An application by Supermac’s for an injunction preventing one of its franchise holders from carrying out refurbishment works on a Limerick premises has been dismissed by the High Court.
The injunction, which if granted would have been put in place pending the full hearing of the dispute, was sought against John and Mary Lyons, who operate a Supermac's outlet at the Ennis Road, Limerick.
Supermac's, who accept that refurbishment works need to be carried out, claimed the couple were in breach of a franchise agreement which stipulates that it carries out refurbishment and repair works on its fast food restaurant's outlets.
Supermac's claimed it carries out such works to ensure high standards at all its outlets are maintained.
The couple denied the claims, rejected the contention they were in breach of contract, and had opposed the application.
They argued that Supermac's owner Pat McDonagh had known but had failed to carry out necessary refurbishment works for several years, and said the injunction application was linked to other legal proceedings involving the parties.
In his ruling today, Mr Justice Senan Allen said he was satisfied to dismiss the injunction application.
In his decision, he noted that Supermac's and Mr McDonagh had worked successfully with Mr Lyons, who has operated several Supermac's franchises for many years.
That relationship had "rapidly deteriorated" in the last five years, the judge said, adding that Mr McDonagh and the Lyons's had been involved in a Circuit Court dispute over the lease of the premises at Ennis Road.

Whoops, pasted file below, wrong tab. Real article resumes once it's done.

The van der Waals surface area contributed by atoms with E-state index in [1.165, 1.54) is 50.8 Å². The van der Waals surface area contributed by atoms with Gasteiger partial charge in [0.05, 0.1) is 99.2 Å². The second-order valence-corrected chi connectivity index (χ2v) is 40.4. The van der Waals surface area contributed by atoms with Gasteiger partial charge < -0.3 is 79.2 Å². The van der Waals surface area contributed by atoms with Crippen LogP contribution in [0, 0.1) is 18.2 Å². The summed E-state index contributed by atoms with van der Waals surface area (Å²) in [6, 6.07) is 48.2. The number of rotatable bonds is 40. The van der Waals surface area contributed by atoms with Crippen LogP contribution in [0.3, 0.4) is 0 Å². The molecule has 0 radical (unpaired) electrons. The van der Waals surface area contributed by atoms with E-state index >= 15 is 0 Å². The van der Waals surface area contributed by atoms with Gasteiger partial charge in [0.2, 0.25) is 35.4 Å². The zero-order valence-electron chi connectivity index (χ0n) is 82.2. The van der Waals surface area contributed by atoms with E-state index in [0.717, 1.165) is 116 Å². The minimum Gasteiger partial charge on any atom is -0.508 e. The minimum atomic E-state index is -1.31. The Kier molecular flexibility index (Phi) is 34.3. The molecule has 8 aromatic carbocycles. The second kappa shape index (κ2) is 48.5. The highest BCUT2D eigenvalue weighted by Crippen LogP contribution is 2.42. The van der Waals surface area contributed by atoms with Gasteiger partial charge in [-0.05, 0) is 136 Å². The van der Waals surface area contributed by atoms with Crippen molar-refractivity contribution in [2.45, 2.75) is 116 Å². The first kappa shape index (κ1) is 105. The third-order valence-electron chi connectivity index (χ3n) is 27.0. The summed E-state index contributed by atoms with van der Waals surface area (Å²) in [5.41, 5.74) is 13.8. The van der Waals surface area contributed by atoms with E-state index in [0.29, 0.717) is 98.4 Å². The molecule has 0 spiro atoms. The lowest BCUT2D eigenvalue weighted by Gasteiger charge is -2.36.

Last year, the Circuit Court had ruled in the Lyons' favour, but the lower court's decision was the subject of an appeal due to be heard before the High Court next month, the judge said.
Turning to the proceedings before the court, the judge said this was an injunction application and the court could not make any findings of fact.
The judge said he was satisfied from the evidence put before the court that Supermac's, which claimed the Lyons's were in breach of a March 2000 franchise agreement, had not made out an arguable case likely to succeed at a full trial.
Supermac's arguments in regards to the 2000 franchise agreement "did not get out of the blocks", the judge said.
It appeared from the evidence put before the court during the hearing that the 2000 franchise agreement had, in fact, originated in 1992, the court noted.
The judge said he accepted the argument advanced by the defendant's lawyers that in this case, damages would be an adequate remedy if Supermac's were successful in its action.
The judge added that it is not likely that a businessman of Mr Lyons' experience would carry out refurbishments that would have to be undone in a year or so.
The balance of convenience also favoured the dismissal of the injunction application, the judge added.
The judge also granted the costs of the injunction proceedings against Supermac's but placed a stay on that order pending the outcome of the full hearing of the action.